|1||4-month-old girl. Failure to thrive.|
|3||4-year-old with fainting episode|
|4||10-year-old with chest pain.|
|5||6-month-old with poor appetite|
|6||12-year-old with respiratory infections|
|7||Twelve-year-old girl with periodic dizziness|
|8||Eleven-year-old girl seen after bicycle accident|
|9||Eight-year-old girl with elevated temperature|
|10||Eight-year-old boy with generalized malaise|
|11||Fifteen-year-old boy complains of dizziness|
Listen to examples of carotid bruit using six cases. Learn a method to recognize carotid bruit.Cases List
|1||70yo, annual exam|
|2||85yo, short of breath|
|3||60yo, insur exam|
|4||50yo, arm weakness|
|5||60yo, slurred speech|
|6||65yo, fainting spell|
We offer multiple types of graded quizzes, ranging from fundamentals to advanced topics. Quiz scores are saved to your personal dashboard.Auscultation Quizzes
Our auscultation reference guide includes over one hundred heart sounds. Each lesson includes text, heart/lung sounds, chestpiece location, patient position and waveform and cardiac animations.
Heart murmurs are sounds produced by turbulent blood flow, particularly from the heart's valves. They can be found in infants or develop later in life. Innocent murmurs frequently resolve without treatment. However, other abnormal heart murmurs indicate a cardiac condition.
Stethoscopes are used to listen to heart murmurs. A normal heartbeat sounds like "lub-DUB", which are the sounds of your heart valves closing. This "lub-DUB" sound changes, often with additional sounds being heard.
On this website, we provide lessons, reference guides and quizzes for cardiac auscultation of murmurs and other heart sounds. This includes gaining an understanding of cardiac rate and rhythm, conditions of the valves and possible anatomical abnormalities such as congenital defects. Links to our lessons, guides and quizzes are found in the 'Quick Links' box to the left.
Heart sounds can include multiple sound components.
Systolic murmurs occur between the first heart sound (S1) and the second heart sound (S2). Diastolic murmurs occur between S2 and S1. In addition, timing is used to describe when murmurs occur within systole or diastole. For example, early systolic, midsystolic or late systolic.
Heart sounds auscultation is performed over five locations on the anterior chest wall. Use the stethoscope's diaphragm, switching to the bell to hear lower pitched sounds.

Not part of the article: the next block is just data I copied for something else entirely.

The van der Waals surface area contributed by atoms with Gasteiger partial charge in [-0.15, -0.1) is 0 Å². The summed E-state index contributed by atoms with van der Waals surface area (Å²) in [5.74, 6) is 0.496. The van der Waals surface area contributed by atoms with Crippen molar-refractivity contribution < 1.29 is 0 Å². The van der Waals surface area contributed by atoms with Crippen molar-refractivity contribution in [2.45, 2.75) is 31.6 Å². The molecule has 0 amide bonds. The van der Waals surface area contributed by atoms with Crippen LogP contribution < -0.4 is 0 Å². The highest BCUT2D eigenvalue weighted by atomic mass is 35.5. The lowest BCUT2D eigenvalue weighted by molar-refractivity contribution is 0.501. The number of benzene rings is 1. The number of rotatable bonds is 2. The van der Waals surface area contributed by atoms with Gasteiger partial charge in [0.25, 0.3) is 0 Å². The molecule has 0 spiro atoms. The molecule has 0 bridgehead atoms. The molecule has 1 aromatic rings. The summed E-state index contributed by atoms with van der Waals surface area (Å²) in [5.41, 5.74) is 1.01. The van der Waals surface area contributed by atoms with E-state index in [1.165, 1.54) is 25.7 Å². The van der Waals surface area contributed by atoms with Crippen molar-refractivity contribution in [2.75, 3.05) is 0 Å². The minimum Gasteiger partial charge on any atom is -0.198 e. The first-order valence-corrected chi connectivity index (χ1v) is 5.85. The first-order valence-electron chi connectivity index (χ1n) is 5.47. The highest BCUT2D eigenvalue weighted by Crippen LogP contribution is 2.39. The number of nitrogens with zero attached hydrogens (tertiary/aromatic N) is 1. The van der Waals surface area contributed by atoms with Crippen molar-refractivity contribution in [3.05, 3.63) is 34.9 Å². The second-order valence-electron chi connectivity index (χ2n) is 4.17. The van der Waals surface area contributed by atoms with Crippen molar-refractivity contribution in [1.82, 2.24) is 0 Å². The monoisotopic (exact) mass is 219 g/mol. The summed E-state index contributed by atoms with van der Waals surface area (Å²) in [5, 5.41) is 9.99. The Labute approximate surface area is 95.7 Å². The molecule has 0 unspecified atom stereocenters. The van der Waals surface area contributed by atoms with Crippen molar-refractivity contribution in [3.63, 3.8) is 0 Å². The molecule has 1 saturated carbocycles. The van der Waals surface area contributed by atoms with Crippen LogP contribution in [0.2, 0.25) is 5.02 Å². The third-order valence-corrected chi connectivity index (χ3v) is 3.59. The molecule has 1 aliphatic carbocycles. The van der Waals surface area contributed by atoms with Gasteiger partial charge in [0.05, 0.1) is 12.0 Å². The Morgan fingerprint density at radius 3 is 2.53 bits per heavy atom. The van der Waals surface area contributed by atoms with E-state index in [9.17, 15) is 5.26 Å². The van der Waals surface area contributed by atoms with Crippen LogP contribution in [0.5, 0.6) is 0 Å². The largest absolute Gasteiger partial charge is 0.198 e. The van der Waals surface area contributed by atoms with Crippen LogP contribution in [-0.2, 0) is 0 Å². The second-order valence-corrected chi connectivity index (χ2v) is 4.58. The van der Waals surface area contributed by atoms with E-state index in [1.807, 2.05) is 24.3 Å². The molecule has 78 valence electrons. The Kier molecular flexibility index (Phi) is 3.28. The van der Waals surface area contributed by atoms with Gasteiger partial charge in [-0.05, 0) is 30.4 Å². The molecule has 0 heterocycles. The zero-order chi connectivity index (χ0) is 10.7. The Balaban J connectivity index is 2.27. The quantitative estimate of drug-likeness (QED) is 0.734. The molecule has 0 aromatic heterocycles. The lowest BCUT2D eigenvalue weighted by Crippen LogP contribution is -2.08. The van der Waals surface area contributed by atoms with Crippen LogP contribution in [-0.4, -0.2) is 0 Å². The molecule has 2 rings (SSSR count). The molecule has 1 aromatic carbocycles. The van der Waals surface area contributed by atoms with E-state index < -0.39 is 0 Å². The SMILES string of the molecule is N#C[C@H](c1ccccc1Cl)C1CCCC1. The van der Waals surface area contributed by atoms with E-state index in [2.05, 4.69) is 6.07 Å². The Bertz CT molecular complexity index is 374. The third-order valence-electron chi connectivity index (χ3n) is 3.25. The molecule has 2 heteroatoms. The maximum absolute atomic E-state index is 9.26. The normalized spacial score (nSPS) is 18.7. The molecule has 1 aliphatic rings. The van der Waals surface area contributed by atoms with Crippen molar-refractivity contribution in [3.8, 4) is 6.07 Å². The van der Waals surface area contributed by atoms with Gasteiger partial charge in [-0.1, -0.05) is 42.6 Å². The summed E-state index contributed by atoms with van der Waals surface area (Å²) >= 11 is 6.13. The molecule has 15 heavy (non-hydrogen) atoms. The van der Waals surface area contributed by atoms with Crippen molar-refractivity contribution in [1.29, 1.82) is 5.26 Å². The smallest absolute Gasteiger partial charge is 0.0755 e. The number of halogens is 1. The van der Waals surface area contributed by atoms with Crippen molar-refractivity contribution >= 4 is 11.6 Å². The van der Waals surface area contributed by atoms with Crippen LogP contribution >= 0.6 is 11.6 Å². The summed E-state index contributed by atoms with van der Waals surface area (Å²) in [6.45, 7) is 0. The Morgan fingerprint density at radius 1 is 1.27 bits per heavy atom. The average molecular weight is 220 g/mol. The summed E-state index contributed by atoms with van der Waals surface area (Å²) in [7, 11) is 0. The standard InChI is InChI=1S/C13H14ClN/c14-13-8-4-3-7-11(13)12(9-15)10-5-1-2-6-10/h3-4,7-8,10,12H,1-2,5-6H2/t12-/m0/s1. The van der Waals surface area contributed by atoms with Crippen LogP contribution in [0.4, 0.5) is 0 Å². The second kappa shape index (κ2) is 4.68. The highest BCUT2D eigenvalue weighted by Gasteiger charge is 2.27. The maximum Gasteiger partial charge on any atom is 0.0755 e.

The recommended heart murmur location on the chest wall is indicated by an icon and text within each of our lessons. Using these auscultation positions can help in evaluating the heart sound or murmur's source.
|Aortic Valve Area||Second right intercostal space (ICS), right sternal border|
|Pulmonic Valve Area||Second left intercostal space (ICS), left sternal border|
|Erb's Point||Third left ICS, left sternal border|
|Tricuspid Valve Area||Fourth left ICS, left sternal border|
|Mitral Valve Area||Fifth ICS, left mid-clavicular line|
Heart murmur duration refers to the portion of systole or diastole that the murmur occupies. Terms used include short and long. Murmurs lasting throughout systole are referred to as holosystolic or pansystolic.
Evaluation of the murmur's pitch should be made by classifying the pitch (frequency) as low, medium or high. The stethoscope's bell can be helpful with low-pitched sounds while the diaphragm is used for medium or high-pitched sounds.
Some murmurs are described by the sound's shape. Common classifications include crescendo (increasing intensity), decrescendo (decreasing intensity), crescendo-decrescendo (increasing then immediate decreasing intensity). Crescendo-decrescendo is also called diamond shaped. Rectangular, also termed plateau indicates a heart murmur of constant intensity. Our lessons include waveforms that illustrate these shapes.
Listen for additional aspects of the murmur's sounds. Heart murmurs may have qualities that can be noted as musical, harsh, blowing, booming, sharp or dull.
Respiration or patient position can influence murmur intensity as well as heart sound splitting. These factors will be described within the heart sound lessons. Generally speaking, murmurs increasing with expiration originate with left side (aortic or mitral) valves, while murmurs increasing in intensity with inspiration originate with tricuspid or pulmonary valves.
Within each lesson, the author provides a sketch of the patient's position during auscultation, such as supine, left lateral decubitus, squatting or sitting.